Date of Award
Master of Science
Child and Family Studies
Hillary Fouts, Spencer Olmstead
Previous research has demonstrated that parental support, behavioral control, and psychological control predicted various aspects of child and adolescent wellbeing. Less is known about whether or how the effects of these parenting dimensions carry into adulthood and impact parenting attitudes of the subsequent generation. The current study utilized identity theory and self-efficacy theory as frameworks to investigate whether retrospective reports of fathering received (support, behavioral control, and psychological control/disrespect) were related to three dimensions of new fathers’ parenting identity – self-efficacy, role salience, and role satisfaction. Additionally, this study sought to determine if the relationships between the family of origin fathering dimensions and subsequent generation fathering identity dimensions differed based on the structure of the family of origin. Fathers (N = 274) were part of a broader home visiting study and responded to two phone surveys. Three multiple regressions were performed, regressing the three dependent variables separately on the set of three independent variables. A second set of three regressions with family of origin father type as the moderator were used to determine if the relationships between the three family of origin fathering constructs and the three fathering identity measures differed by family of origin father type.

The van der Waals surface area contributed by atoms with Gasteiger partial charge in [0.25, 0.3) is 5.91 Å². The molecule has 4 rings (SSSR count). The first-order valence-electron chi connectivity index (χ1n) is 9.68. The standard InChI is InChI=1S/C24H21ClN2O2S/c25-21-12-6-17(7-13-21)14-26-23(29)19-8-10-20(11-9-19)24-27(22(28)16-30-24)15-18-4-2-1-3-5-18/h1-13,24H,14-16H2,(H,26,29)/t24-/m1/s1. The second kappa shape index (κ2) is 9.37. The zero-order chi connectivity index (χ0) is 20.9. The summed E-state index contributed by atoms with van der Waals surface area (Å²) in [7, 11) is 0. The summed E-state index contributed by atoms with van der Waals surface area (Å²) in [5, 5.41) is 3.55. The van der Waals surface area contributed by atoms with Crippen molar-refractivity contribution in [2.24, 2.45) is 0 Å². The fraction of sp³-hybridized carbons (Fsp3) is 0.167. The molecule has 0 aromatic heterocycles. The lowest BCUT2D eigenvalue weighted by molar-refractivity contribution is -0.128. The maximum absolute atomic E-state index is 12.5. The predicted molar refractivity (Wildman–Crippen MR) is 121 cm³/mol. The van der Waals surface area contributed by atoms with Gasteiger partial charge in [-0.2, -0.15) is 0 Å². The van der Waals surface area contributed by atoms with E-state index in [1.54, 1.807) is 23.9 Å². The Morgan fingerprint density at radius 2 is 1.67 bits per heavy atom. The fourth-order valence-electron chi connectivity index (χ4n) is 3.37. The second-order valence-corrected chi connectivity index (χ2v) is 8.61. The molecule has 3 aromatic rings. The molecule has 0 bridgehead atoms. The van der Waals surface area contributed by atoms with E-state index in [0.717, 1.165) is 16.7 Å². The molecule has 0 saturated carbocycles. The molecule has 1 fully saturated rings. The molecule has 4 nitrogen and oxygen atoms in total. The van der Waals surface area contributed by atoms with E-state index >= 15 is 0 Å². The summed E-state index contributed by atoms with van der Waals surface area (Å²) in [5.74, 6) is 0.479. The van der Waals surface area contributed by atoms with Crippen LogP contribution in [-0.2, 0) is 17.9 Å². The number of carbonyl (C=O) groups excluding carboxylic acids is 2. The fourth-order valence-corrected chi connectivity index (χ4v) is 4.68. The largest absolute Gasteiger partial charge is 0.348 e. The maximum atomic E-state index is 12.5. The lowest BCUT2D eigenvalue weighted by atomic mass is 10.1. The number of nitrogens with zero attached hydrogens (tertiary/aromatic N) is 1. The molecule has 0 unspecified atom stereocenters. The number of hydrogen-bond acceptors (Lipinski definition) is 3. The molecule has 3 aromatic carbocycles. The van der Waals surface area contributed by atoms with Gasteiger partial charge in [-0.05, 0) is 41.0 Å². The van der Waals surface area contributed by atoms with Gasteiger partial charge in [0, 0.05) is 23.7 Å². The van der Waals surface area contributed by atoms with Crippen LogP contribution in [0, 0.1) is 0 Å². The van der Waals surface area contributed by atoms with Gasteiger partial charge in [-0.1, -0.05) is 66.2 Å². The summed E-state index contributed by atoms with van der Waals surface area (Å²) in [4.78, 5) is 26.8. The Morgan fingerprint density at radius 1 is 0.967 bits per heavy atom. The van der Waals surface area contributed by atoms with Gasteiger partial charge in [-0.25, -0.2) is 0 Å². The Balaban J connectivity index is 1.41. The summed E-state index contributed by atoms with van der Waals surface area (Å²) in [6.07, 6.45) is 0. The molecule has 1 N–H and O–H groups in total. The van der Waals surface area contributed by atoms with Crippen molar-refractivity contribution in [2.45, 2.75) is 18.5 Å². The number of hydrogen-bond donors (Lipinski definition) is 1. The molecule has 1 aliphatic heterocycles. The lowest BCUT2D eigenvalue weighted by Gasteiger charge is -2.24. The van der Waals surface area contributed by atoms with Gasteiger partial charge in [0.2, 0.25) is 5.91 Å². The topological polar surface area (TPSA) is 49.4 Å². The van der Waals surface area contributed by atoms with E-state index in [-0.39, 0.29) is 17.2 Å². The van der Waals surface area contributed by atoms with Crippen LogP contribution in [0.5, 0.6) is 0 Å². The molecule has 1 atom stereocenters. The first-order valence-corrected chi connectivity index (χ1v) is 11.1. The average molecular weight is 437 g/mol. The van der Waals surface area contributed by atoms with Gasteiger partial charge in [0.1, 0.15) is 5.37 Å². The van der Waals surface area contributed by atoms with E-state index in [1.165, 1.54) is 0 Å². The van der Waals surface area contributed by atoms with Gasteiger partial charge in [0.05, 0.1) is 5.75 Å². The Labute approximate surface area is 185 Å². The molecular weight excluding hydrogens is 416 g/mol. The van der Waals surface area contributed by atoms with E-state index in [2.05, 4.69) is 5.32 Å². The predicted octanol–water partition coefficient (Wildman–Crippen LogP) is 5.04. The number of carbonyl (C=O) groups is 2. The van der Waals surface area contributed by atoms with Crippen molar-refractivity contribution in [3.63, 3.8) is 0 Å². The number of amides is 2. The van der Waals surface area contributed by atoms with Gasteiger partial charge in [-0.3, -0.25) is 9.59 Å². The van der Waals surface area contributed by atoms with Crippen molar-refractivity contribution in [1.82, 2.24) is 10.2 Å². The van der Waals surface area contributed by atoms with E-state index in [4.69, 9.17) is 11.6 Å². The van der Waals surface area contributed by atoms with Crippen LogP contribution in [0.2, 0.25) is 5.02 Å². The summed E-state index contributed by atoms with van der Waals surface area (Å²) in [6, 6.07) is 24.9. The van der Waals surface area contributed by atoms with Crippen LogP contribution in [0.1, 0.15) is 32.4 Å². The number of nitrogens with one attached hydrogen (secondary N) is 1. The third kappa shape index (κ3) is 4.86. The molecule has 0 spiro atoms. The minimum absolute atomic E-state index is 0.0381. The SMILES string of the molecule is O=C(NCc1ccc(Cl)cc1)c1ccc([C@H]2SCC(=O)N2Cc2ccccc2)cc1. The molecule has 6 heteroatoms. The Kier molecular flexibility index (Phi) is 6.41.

Clouthier, Shelby Taylor, "Retrospective Reports of Fathering and New Fathers’ Parenting Identities. " Master's Thesis, University of Tennessee, 2020.